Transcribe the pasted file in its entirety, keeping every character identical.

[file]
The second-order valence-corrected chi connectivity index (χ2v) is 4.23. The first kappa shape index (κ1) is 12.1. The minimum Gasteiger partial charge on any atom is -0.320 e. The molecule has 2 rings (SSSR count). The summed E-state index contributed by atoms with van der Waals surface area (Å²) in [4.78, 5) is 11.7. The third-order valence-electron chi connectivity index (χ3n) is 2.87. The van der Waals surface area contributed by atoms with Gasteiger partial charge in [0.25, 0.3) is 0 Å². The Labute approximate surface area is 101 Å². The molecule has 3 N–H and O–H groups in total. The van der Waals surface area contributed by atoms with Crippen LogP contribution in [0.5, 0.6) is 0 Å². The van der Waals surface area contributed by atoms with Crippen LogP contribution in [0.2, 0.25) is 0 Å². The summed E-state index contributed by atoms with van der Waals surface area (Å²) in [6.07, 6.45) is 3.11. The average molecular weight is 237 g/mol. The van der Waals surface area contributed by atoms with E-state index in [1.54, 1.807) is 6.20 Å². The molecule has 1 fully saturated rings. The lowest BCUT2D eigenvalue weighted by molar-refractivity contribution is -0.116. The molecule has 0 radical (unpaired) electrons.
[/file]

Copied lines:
The second-order valence-corrected chi connectivity index (χ2v) is 4.23. The first kappa shape index (κ1) is 12.1. The minimum Gasteiger partial charge on any atom is -0.320 e. The molecule has 2 rings (SSSR count). The summed E-state index contributed by atoms with van der Waals surface area (Å²) in [4.78, 5) is 11.7. The third-order valence-electron chi connectivity index (χ3n) is 2.87. The van der Waals surface area contributed by atoms with Gasteiger partial charge in [0.25, 0.3) is 0 Å². The Labute approximate surface area is 101 Å². The molecule has 3 N–H and O–H groups in total. The van der Waals surface area contributed by atoms with Crippen LogP contribution in [0.5, 0.6) is 0 Å². The van der Waals surface area contributed by atoms with Crippen LogP contribution in [0.2, 0.25) is 0 Å². The summed E-state index contributed by atoms with van der Waals surface area (Å²) in [6.07, 6.45) is 3.11. The average molecular weight is 237 g/mol. The van der Waals surface area contributed by atoms with E-state index in [1.54, 1.807) is 6.20 Å². The molecule has 1 fully saturated rings. The lowest BCUT2D eigenvalue weighted by molar-refractivity contribution is -0.116. The molecule has 0 radical (unpaired) electrons.